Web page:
Autumn landscape (Shutterstock)
Article 20 October

Photography tips: How to capture the magic of autumn

With its vibrant colours and atmospheric sunlight, autumn is a splendid season for photography – here's how to ensure your photos do it justice

1. Colours of autumn

In temperate climates, nature has a final flourish of colour as summer draws to a close. Autumn weather can be changeable, bringing a variety of photographic results. Overcast skies provide soft light, while bright sunlight infuses leaves with a translucent, dappled glow. For the most vibrant colour, head out just before sunset or after sunrise when the lighting is at its warmest.

Settings for capturing autumnal colours:

Camera mode: Select Landscape mode or Aperture Priority and an aperture of f/11
Sensor/film speed: Use a low ISO setting (eg ISO 100)
Lens setting: Zoom to moderate wide angle
Flash: Try shots with and without fill-in flash

Autumn forest (Shutterstock)
Autumn forest (Shutterstock)

Alternative approaches

From wide-angle landscape images to close-up shots of a leaf-covered forest floor, autumnal tones can be photographed in many different ways. Broad views place the colours in context and contrast them with the stark forms of the trees while images of leaves reflected in water result in more abstract compositions.

The autumn colour palette consists of an astonishing range of vibrant hues. Look for the appearance of coloured bands as foliage from tall shrubs and undergrowth turn their own distinctive colours.

Reflected in ponds or lakes, and shot through a fine rain or mist, autumnal colours take on an abstract look. Catch the moment when a breeze shivers across the water or create your own ripples by skimming a pebble.

Try this:

Use backlighting to enhance the luminance of autumn leaves. For the most brilliant colours, shoot towards the canopy into a bright sky, or even into the sun. The light will cause your camera to underexpose the shot, so increase your exposure by 1 stop.

2. In the forest

From thick vegetation to sudden clearings in the undergrowth, the forest is a place of contrasts. Lighting varies dramatically too, not only with changes in the weather but also according to the height and density of the canopy above. Explore the forest with your camera looking for interesting patterns and compositions created by the trees, plants, and fungi that flourish on the autumnal forest floor.

Settings for capturing life on the forest floor:

Camera mode: Select Landscape mode or Aperture Priority and an aperture of f/16
Lens setting: Zoom to moderate wide angle
Sensor/film speed: Use a low ISO setting (e.g. ISO 100)
Flash: Shoot without flash

Forest bridge (Shutterstock)
Forest bridge (Shutterstock)

Alternative approaches

Where the overhead cover is less dense, shafts of sunlight can pick out individual plants and fungi. Get in close to shoot some of the details of the forest landscape, and always
be on the look out for interesting shapes and textures.

Mushrooms and toadstools have a magical, fairytale quality when in their natural environment. Get down to their level, and move in close with your lens at a wide-angle setting – but do tread very carefully. Try to find a subject that’s backlit, as this will highlight the delicate structure and colours.

Fallen trees can make fascinating photographic subjects, their massive exposed and decaying roots radiating outwards, creating a dramatic starburst effect. Explore them in close-up, or go for a wider view to show them in the context of the forest.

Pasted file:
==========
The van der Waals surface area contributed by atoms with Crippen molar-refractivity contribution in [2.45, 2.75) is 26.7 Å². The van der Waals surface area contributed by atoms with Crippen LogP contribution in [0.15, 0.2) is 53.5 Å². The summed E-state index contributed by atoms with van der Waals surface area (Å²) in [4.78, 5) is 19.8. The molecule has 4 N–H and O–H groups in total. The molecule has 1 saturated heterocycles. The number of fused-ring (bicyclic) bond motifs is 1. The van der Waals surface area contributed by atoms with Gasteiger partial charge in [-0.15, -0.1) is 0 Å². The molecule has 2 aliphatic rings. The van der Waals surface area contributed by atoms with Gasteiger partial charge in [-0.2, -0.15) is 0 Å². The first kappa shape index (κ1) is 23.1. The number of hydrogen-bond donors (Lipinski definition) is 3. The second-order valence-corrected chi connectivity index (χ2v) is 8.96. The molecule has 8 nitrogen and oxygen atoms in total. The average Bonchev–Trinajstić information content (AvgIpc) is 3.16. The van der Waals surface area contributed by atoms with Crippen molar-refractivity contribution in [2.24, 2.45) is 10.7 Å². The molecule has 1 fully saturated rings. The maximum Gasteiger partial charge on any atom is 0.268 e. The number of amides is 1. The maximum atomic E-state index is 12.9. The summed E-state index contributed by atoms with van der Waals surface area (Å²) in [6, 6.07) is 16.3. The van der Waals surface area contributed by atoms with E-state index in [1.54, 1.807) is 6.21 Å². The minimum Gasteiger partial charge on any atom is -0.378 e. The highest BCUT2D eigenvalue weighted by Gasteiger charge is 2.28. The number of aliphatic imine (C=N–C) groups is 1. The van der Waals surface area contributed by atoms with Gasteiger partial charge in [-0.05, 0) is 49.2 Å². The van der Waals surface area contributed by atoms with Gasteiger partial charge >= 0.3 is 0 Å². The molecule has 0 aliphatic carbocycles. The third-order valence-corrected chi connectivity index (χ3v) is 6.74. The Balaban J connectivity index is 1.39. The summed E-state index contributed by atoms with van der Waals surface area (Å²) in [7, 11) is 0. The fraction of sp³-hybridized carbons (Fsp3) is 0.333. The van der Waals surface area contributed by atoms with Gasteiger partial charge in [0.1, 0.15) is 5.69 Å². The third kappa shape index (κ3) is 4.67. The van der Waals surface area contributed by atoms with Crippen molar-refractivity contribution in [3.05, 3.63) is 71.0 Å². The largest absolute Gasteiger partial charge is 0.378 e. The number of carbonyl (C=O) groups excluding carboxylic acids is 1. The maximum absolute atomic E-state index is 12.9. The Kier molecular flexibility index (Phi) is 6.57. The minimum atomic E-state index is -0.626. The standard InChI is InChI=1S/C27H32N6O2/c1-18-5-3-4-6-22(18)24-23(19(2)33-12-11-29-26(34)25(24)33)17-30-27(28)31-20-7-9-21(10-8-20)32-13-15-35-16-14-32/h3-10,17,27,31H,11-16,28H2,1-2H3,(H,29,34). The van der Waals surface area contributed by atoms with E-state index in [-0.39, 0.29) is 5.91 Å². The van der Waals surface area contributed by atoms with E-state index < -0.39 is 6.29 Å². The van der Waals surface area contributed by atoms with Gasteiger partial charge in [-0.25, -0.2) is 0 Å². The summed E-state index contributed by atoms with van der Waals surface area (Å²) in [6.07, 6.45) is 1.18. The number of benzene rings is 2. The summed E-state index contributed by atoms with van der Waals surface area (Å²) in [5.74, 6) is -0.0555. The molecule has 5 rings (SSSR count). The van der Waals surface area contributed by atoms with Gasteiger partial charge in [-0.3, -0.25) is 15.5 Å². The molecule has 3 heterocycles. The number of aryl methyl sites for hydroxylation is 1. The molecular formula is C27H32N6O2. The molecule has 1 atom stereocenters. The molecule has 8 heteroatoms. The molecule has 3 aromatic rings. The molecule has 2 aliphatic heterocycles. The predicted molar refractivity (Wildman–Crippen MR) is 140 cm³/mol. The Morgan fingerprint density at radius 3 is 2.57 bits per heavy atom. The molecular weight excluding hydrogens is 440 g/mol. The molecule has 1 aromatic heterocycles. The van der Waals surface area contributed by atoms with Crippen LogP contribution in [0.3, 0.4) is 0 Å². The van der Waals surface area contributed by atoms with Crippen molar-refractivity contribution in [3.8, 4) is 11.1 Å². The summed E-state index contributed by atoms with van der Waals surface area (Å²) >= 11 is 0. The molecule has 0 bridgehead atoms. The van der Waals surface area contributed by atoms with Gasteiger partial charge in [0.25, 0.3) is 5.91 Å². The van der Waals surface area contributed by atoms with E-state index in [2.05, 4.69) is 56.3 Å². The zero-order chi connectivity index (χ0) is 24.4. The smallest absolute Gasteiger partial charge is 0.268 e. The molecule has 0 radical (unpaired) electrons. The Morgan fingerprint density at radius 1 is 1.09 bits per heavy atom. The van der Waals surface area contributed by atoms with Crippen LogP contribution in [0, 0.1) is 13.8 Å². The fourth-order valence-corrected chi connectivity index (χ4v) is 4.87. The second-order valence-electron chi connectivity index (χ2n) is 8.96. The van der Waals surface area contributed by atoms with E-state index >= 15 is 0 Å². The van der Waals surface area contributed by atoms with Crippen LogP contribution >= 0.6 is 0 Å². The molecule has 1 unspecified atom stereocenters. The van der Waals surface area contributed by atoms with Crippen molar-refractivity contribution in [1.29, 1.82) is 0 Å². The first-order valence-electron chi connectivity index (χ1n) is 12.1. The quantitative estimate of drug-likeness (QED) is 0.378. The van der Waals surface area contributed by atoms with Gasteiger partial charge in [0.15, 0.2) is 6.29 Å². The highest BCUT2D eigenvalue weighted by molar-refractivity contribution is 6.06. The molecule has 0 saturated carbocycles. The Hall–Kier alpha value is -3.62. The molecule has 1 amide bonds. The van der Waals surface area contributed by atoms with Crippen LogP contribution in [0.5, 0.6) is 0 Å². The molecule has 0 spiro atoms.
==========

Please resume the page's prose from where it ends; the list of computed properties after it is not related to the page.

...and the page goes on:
Try this:

Even some ostensibly natural forests need to be managed to stop them becoming too dense. Look out for felled trees and harvested timber, and use the patterns and textures created by the sawn surfaces to make graphically interesting images.

3. Autumn wildlife

Autumn is a busy time of year for many animals, as they prepare for winter. This creates an opportunity for shots that are not only portraits of the animals themselves, but also show their relationship with their environment. From morning mist to low afternoon sun, autumn provides an abundance of natural effects that can be used to add texture and atmosphere.

Settings for capturing autumnal animals on camera:

Camera mode: Select Landscape mode or Aperture Priority and an aperture of f/11
Sensor/film speed: Zoom to maximise telephoto
Lens setting: Use a low ISO setting (eg ISO 100)
Flash: Shoot without flash

Squirrel (Shutterstock)
Squirrel (Shutterstock)

Alternative approaches:

Of course wildlife doesn’t appear on demand or pose on cue. However, if you spend a little time studying animals’ habits – favoured habitats and feeding times – you’ll increase your chances of success. You won’t always have to venture far from home, either – gardens and parks are host to many types of wildlife.

As many birds migrate for the winter, lakes and rivers can seem lifeless. Turn this into an opportunity to create ethereal images in the early morning, such as a solitary bird set against a pastel-tinted landscape. Overexpose by around 2/3 stop to preserve brightness.

Take advantage of animals rummaging for scarce food supplies to get in closer than you otherwise might. For an eye-to-eye shot like this you’ll need to get down on the damp ground, so you might want to take something with you to lie on.

Try this:

After a warm summer, autumn often brings a profusion of insects. The speed of movement of most insects makes a tripod redundant, so shoot hand-held, setting your camera to Macro mode with a high ISO setting. Pick a still day, to avoid wind disturbance.

Digital Photography Month by MonthTips taken from Digital Photography Month by Month (published by DK; £20) by Tom Ang, which explains how to capture the moods and moments of every season. Order your copy on Amazon now.

Main image: Autumn landscape (Shutterstock)